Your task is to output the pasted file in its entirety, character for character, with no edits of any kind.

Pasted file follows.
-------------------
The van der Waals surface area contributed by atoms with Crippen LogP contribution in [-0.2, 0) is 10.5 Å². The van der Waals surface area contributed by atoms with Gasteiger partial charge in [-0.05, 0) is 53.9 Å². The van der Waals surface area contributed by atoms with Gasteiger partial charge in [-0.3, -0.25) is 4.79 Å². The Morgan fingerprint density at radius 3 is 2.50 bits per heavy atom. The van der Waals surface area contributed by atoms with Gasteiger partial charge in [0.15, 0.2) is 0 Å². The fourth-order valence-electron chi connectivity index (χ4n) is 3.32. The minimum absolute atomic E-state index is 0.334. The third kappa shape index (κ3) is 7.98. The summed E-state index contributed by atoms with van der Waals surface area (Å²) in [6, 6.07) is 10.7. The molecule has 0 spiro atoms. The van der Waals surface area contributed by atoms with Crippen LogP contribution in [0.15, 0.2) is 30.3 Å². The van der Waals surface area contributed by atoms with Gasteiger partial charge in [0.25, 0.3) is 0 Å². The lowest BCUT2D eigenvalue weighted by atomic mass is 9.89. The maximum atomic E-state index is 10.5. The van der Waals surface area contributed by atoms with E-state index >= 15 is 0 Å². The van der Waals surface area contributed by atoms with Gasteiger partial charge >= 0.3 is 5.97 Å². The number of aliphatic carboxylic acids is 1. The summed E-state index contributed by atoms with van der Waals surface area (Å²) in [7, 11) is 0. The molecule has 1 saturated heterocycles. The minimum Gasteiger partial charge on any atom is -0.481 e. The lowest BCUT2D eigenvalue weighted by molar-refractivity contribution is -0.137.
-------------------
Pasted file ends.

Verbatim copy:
The van der Waals surface area contributed by atoms with Crippen LogP contribution in [-0.2, 0) is 10.5 Å². The van der Waals surface area contributed by atoms with Gasteiger partial charge in [-0.05, 0) is 53.9 Å². The van der Waals surface area contributed by atoms with Gasteiger partial charge in [-0.3, -0.25) is 4.79 Å². The Morgan fingerprint density at radius 3 is 2.50 bits per heavy atom. The van der Waals surface area contributed by atoms with Gasteiger partial charge in [0.15, 0.2) is 0 Å². The fourth-order valence-electron chi connectivity index (χ4n) is 3.32. The minimum absolute atomic E-state index is 0.334. The third kappa shape index (κ3) is 7.98. The summed E-state index contributed by atoms with van der Waals surface area (Å²) in [6, 6.07) is 10.7. The molecule has 0 spiro atoms. The van der Waals surface area contributed by atoms with Crippen LogP contribution in [0.15, 0.2) is 30.3 Å². The van der Waals surface area contributed by atoms with Gasteiger partial charge in [0.25, 0.3) is 0 Å². The lowest BCUT2D eigenvalue weighted by atomic mass is 9.89. The maximum atomic E-state index is 10.5. The van der Waals surface area contributed by atoms with E-state index >= 15 is 0 Å². The van der Waals surface area contributed by atoms with Gasteiger partial charge >= 0.3 is 5.97 Å². The number of aliphatic carboxylic acids is 1. The summed E-state index contributed by atoms with van der Waals surface area (Å²) in [7, 11) is 0. The molecule has 1 saturated heterocycles. The minimum Gasteiger partial charge on any atom is -0.481 e. The lowest BCUT2D eigenvalue weighted by molar-refractivity contribution is -0.137.